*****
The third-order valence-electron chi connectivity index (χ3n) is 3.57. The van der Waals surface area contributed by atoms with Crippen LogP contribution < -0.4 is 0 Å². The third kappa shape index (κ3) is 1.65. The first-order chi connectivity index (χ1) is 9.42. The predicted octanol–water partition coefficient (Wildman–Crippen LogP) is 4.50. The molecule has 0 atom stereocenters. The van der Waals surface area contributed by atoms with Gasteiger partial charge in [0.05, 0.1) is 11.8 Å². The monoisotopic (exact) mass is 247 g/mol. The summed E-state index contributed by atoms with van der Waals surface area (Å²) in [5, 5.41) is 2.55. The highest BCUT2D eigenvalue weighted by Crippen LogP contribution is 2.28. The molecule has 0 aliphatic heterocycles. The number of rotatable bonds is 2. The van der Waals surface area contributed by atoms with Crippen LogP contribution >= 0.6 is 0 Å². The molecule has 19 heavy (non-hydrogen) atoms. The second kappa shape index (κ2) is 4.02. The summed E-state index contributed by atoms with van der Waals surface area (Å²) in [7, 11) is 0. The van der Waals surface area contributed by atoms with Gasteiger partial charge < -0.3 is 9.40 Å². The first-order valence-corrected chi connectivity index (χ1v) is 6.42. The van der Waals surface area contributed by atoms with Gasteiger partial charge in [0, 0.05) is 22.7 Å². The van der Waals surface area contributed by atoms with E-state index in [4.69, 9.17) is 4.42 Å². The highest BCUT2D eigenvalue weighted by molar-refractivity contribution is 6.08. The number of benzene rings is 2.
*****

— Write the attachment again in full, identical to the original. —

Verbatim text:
The third-order valence-electron chi connectivity index (χ3n) is 3.57. The van der Waals surface area contributed by atoms with Crippen LogP contribution < -0.4 is 0 Å². The third kappa shape index (κ3) is 1.65. The first-order chi connectivity index (χ1) is 9.42. The predicted octanol–water partition coefficient (Wildman–Crippen LogP) is 4.50. The molecule has 0 atom stereocenters. The van der Waals surface area contributed by atoms with Gasteiger partial charge in [0.05, 0.1) is 11.8 Å². The monoisotopic (exact) mass is 247 g/mol. The summed E-state index contributed by atoms with van der Waals surface area (Å²) in [5, 5.41) is 2.55. The highest BCUT2D eigenvalue weighted by Crippen LogP contribution is 2.28. The molecule has 0 aliphatic heterocycles. The number of rotatable bonds is 2. The van der Waals surface area contributed by atoms with Crippen LogP contribution >= 0.6 is 0 Å². The molecule has 19 heavy (non-hydrogen) atoms. The second kappa shape index (κ2) is 4.02. The summed E-state index contributed by atoms with van der Waals surface area (Å²) in [7, 11) is 0. The van der Waals surface area contributed by atoms with Gasteiger partial charge < -0.3 is 9.40 Å². The first-order valence-corrected chi connectivity index (χ1v) is 6.42. The van der Waals surface area contributed by atoms with Gasteiger partial charge in [0, 0.05) is 22.7 Å². The van der Waals surface area contributed by atoms with E-state index in [4.69, 9.17) is 4.42 Å². The highest BCUT2D eigenvalue weighted by molar-refractivity contribution is 6.08. The number of benzene rings is 2.